How do your family and friends view your service as a Baldrige examiner?
Over the ten years that I’ve been involved as a volunteer in both national and state-based examiner roles, my family and friends have come to regard the Baldrige process as a part of my persona and therapy. While the time commitment and critical thinking needed can be challenging, it is equally therapeutic in allowing one to visualize a different organization’s challenges, structures, systems, and processes. I have found great insights to help other organizations and significantly boosted my skill set. When I first applied to serve as an examiner, I considered my strengths to be in the Baldrige Criteria categories of Customers, Workforce, and Operations. Now, I’m comfortable with any category and most proficient in Leadership and Strategy. While I’ve enhanced my formal education during this time frame by earning an MBA, I really attribute the advancements in my understanding of leadership and strategy to applying learning about the Baldrige Excellence Framework and Criteria in organizations that I’ve served.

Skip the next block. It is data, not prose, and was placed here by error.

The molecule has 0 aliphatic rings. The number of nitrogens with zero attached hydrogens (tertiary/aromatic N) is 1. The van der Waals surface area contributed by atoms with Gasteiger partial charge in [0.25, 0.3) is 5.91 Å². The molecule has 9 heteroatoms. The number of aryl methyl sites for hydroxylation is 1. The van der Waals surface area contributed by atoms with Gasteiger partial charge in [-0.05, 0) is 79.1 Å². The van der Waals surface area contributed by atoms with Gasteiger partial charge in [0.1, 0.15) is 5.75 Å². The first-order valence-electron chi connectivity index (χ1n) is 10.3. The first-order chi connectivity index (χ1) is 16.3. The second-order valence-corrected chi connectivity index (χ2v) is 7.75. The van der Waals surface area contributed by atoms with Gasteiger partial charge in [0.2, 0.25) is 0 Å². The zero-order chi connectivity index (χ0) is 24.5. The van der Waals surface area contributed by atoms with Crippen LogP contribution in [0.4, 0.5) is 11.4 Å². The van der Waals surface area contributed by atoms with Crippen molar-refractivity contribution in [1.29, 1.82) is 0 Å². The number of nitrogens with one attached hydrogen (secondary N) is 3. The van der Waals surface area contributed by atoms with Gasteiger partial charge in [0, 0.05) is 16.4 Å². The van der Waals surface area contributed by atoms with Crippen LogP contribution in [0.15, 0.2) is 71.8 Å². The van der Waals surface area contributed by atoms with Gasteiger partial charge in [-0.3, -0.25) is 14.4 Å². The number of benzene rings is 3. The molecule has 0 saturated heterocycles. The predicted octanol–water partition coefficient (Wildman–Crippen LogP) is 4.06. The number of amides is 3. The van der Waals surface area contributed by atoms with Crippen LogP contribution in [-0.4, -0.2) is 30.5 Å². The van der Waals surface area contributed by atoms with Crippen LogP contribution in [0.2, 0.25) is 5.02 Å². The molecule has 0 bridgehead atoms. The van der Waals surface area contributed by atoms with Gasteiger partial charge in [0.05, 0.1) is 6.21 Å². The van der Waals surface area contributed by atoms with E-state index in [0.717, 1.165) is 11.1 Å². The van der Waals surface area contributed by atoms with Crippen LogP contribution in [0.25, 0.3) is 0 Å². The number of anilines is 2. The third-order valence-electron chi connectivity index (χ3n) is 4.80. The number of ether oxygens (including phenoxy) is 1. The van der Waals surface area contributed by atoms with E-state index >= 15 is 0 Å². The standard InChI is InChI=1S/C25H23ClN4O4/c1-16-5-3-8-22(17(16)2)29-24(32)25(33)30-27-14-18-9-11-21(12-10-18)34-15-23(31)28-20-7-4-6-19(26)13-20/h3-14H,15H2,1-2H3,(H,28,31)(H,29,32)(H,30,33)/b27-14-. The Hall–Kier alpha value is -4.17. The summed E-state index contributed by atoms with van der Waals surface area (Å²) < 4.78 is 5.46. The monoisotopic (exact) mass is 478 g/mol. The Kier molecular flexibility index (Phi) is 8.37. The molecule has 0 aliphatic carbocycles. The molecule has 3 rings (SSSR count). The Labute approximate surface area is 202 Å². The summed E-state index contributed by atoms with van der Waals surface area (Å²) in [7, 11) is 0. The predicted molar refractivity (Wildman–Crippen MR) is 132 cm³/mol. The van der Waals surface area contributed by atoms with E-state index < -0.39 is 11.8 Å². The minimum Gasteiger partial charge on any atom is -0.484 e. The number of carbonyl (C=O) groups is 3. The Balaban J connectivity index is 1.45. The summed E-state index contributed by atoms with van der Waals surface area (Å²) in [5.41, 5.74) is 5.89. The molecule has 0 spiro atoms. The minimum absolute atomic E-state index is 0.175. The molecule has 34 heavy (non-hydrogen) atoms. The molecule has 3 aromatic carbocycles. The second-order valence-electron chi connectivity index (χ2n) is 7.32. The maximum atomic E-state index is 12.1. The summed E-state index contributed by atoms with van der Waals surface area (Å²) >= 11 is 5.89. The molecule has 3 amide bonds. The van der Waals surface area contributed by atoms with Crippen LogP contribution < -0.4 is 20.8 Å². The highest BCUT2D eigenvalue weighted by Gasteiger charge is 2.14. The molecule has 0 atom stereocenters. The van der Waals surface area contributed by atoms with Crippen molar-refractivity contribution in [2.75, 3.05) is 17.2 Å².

Would you please reveal the location where you most recently took a photo with your Baldrige framework booklet?
The above picture was taken in Stevens Point, Wisconsin. I am (in the center) with a group of participants in a “Principles of Baldrige” foundational education program offered by the Wisconsin Center for Performance Excellence (WCPE). I’ve proudly served as an examiner for WCPE’s exemplary Wisconsin Forward Award program and as a WCPE ambassador to organizations aspiring to become world-class. There is a great benefit to our local economy and workforce, so I encourage others who are state-level or national Baldrige examiners to reach beyond the applicant review process and become an active proponent of the journey to businesses in your community. Everyone gains in the process!
If you are looking for a one-of-a-kind professional development and networking opportunity, and the chance to make a meaningful contribution to organizational improvement and U.S. competitiveness, apply to serve as a volunteer on the Baldrige Board of Examiners.
The 2019 Board of Examiner Application will be open from November 26, 2018, until January 7, 2019, 6:00 pm ET.
This individual process for you creates your complete awareness of all of the purposes for your life.